After two days of pedaling on Chinese mountains so steep they reminded him of teeth on a saw blade, diehard cyclist Troy Cobb simply wanted a good night's rest.
But when he asked to rent a room, a stern-faced hotel staffer called the police, who promptly took him into custody – and pressed him to smoke three cigarettes.
It was very scary at first, but I eventually gathered they wanted to protect me, said Cobb, 26.
The police escorted the Wyalusing native to a safer hotel that night, so things were looking up, and the police chief's wife even invited him to talk to her students the next day.
As for the tobacco, Cobb hadn't wanted to partake, especially after his hard-working lungs already had pulled in a lot of smog outdoors.
But, he said, I had to become a smoker for that little bit of time. It was a way to make friends, a good ice breaker.
Surrounded by nine officers and puffing away may sound surreal, but it was just part of Cobb's 280-day Asian adventure that ended in July.
He spent nine months traveling through China, Thailand and Malaysia, pedaling 1,895 miles on his stainless-steel bike, which he named Maggie the Magnificent Iron Pig Horse in the style of sailors who christen their ships.
Ask him about the best part of the trip, and the worst, and he'll give the same answer: China.
With an enormous part of my psyche and who I am, I love China. I can look back at the really beautiful parts of my tour and get a warm glow, he said. At the same time, paradoxically, I hate with so much passion so many things. It is horribly dirty.
Coming upon a little-seen part of the Great Wall was one of those moments where I wondered what I have done to be so lucky in this life.
Riding on a particularly broken road in coal country, where the coal dust got into his throat and coated his teeth gave him ideas about what an apocalypse might look like.
And people he met along the way helped him adjust his American expectations.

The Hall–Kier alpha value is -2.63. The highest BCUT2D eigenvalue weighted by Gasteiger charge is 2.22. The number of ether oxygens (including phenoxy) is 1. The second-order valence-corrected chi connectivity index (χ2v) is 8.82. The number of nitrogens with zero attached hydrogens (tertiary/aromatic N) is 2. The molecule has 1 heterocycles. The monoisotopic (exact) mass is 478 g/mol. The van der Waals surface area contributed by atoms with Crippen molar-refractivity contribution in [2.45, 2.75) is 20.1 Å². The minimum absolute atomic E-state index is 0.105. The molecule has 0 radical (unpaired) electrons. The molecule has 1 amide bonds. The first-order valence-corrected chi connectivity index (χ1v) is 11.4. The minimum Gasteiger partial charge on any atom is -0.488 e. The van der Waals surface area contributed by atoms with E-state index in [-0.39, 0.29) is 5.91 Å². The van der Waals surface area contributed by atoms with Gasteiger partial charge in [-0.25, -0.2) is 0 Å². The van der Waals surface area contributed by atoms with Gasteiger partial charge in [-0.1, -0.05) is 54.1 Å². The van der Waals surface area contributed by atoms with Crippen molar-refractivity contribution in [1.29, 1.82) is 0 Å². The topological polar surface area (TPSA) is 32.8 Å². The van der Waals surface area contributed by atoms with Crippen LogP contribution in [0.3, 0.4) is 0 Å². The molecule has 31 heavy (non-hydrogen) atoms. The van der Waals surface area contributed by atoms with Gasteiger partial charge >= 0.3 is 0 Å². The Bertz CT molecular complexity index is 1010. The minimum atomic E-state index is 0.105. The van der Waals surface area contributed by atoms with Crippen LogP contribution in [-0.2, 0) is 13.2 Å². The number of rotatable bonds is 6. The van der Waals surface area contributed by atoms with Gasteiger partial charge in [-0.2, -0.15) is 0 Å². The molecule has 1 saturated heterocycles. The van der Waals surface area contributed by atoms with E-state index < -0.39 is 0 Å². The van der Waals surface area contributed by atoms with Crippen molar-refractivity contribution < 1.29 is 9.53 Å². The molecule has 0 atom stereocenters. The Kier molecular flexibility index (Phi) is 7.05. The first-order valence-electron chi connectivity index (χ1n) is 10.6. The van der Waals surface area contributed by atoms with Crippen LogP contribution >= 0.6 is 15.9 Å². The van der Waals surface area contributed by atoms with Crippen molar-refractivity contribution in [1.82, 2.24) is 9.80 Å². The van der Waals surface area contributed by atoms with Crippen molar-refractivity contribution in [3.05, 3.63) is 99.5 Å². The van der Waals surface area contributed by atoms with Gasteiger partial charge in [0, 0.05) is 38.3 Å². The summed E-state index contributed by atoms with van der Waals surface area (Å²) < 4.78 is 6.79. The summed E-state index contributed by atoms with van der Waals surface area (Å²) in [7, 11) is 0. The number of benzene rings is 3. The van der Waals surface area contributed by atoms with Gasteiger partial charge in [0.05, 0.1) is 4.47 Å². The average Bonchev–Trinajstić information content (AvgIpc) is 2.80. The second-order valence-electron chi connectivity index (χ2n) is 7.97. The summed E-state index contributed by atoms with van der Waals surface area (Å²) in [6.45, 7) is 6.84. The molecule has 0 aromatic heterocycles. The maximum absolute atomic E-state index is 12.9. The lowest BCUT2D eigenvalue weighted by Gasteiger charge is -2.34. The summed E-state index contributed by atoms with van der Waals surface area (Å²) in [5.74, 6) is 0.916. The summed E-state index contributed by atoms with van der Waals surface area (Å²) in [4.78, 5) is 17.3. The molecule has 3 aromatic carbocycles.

When you get to a Chinese hotel, I learned how to say ‘Do you have hot water?' ‘Do you have heat?' ‘Do you have cable?'
Often, the answer would be yes.
Then I had to learn another phrase: ‘Does it work?'
Cobb, a graduate of Wyalusing High School who studied conservation biology at East Stroudsburg University, taught English in Korea and is in the running for a new job working with at-risk youths in the United States.
He'd like to travel through several other continents, with Maggie of course.
I think the bicycle is the best vehicle for experiencing people and the world and nature, he said. You're not in a capsule. You can smell the air, feel the breeze. You've got the elements right at your fingertips, right in your face.
Cobb had been scheduled to speak Jan. 15 at the Genetti Hotel in Wilkes-Barre during a gathering sponsored by Luzerne County Bikes & Walks, a newly formed bicycle and pedestrian advocacy organization, but that date will no longer work. If his talk is able to be rescheduled, Luzerne County Bikes & Walks will announce it.
I think the bicycle is the best vehicle for experiencing people and the world and nature.
Editor's note: This is the debut of Adventures, a Times Leader feature that allows readers to share their travel tales and perhaps give each other ideas for interesting vacations. If you have an adventure story to tell – it needn't be as rigorous as Troy Cobb's – please contact email@example.com or 570-829-7283.